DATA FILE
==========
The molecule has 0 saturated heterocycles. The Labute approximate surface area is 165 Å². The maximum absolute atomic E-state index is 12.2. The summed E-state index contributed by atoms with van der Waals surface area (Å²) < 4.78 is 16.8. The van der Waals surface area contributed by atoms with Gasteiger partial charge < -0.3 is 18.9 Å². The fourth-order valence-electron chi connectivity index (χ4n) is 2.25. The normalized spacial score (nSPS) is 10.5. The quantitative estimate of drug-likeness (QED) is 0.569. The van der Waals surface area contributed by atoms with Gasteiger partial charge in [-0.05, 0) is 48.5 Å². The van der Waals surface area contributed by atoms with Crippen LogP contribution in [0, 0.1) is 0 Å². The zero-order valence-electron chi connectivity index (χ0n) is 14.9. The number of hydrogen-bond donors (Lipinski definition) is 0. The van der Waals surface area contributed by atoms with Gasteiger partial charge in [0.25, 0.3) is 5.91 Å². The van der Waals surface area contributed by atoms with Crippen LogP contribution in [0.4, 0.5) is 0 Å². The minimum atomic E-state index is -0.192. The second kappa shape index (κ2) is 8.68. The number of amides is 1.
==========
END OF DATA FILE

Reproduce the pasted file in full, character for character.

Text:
The molecule has 0 saturated heterocycles. The Labute approximate surface area is 165 Å². The maximum absolute atomic E-state index is 12.2. The summed E-state index contributed by atoms with van der Waals surface area (Å²) < 4.78 is 16.8. The van der Waals surface area contributed by atoms with Gasteiger partial charge < -0.3 is 18.9 Å². The fourth-order valence-electron chi connectivity index (χ4n) is 2.25. The normalized spacial score (nSPS) is 10.5. The quantitative estimate of drug-likeness (QED) is 0.569. The van der Waals surface area contributed by atoms with Gasteiger partial charge in [-0.05, 0) is 48.5 Å². The van der Waals surface area contributed by atoms with Crippen LogP contribution in [0, 0.1) is 0 Å². The zero-order valence-electron chi connectivity index (χ0n) is 14.9. The number of hydrogen-bond donors (Lipinski definition) is 0. The van der Waals surface area contributed by atoms with Gasteiger partial charge in [0.25, 0.3) is 5.91 Å². The van der Waals surface area contributed by atoms with Crippen LogP contribution in [0.4, 0.5) is 0 Å². The minimum atomic E-state index is -0.192. The second kappa shape index (κ2) is 8.68. The number of amides is 1.